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Ex-spouse faces life term for murder by a hitman

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SAN ANTONIO (AP) — Sheila Bellush's family hopes the guilty verdict in her ex-husband's murder-for-hire trial will send a strong message about the horrors of domestic violence.

A jury on Thursday convicted Allen Blackthorne, 45, on charges of interstate conspiracy to commit murder-for-hire and interstate domestic violence in Bellush's 1997 death. He faces a mandatory sentence of life in prison without parole.

"There's no doubt about it," said Bellush's widower, Jamie Bellush. "The federal government took a stand and said this kind of treatment will not be tolerated."

Bellush, 35, was slain in Sarasota, Fla. She had been shot in the cheek, and her throat had been slit. Her body was discovered by her 13-year-old daughter from her marriage to Blackthorne. Bellush's 2-year-old quadruplets from her second marriage were crawling in her blood, unharmed and wearing their life jackets for use in the back yard swimming pool.

Hours before Blackthorne's verdict was announced, the hit man pleaded guilty in a Florida courtroom. Jose Luis Del Toro Jr., 24, after singing a gospel song in court asking for forgiveness, was given two consecutive life sentences.

Two middlemen in the plot are already in prison: The man who hired Del Toro, his cousin Sammy Gonzales, got 19 years behind bars. And Daniel Rocha, Blackthorne's golfing buddy and the man who asked Gonzales to find someone to kill Bellush, is serving life in prison.

Blackthorne made his fortune selling medical devices. His International Rehabilitative Sciences, based in Vancouver, Wash., sells muscle stimulators under the name RS Medical.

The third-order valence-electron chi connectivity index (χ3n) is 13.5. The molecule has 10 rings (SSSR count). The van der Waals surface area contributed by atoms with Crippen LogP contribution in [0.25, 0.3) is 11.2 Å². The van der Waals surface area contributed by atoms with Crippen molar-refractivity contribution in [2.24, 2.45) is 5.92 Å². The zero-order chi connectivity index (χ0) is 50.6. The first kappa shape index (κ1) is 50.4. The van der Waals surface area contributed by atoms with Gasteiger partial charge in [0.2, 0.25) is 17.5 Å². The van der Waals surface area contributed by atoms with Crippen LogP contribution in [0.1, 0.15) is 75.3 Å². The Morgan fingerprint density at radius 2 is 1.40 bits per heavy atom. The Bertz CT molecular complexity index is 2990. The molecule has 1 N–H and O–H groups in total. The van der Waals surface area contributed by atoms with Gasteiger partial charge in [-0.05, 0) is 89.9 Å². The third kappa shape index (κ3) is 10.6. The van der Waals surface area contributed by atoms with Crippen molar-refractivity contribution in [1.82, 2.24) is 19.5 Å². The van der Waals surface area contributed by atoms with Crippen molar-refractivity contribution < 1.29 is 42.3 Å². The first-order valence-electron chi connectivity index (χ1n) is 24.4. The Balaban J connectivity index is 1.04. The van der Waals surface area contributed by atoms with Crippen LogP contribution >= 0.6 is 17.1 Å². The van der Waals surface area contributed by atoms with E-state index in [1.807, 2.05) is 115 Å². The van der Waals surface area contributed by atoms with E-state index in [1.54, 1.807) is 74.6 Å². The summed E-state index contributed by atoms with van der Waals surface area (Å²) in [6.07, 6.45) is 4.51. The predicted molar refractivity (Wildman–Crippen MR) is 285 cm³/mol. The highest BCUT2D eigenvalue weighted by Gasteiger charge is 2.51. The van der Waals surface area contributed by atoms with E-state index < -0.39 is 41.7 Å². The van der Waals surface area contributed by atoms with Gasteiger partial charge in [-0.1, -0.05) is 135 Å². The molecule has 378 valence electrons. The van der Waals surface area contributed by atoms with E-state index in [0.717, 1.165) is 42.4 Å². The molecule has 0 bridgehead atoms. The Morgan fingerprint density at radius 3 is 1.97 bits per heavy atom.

Bellush and Blackthorne divorced in 1989 and went through bitter custody disputes involving their daughters. Bellush moved to Florida, but Blackthorne hunted her down, prosecutors said. Six weeks after she moved, Bellush was dead.

"It's a tragic story for everyone involved," Jamie Bellush said.

Prosecutors said Blackthorne turned the hatred he had for his ex-wife into a scheme to have her killed, offering $54,000 for the murder plus a bonus if he regained custody of their two daughters, who had been adopted by Bellush's second husband.

During the trial, Blackthorne took the stand and admitted he once threatened to kill Bellush because he thought she was a negligent mother. But he denied arranging her murder. The federal jury took 33 hours to find him guilty.

"I believe there's a very strong message that (domestic violence is) going to get acted on," U.S. Attorney Bill Blagg said. "Even against someone who is wealthy and has resources like Allen Blackthorne, it's going to get pursued vigorously."

Bellush's stepfather, Don Smith, hoped the slaying of his stepdaughter would send a message to women in domestic violence situations.

"When you live with a man that does those kinds of things, get rid of him as soon as you can," he said.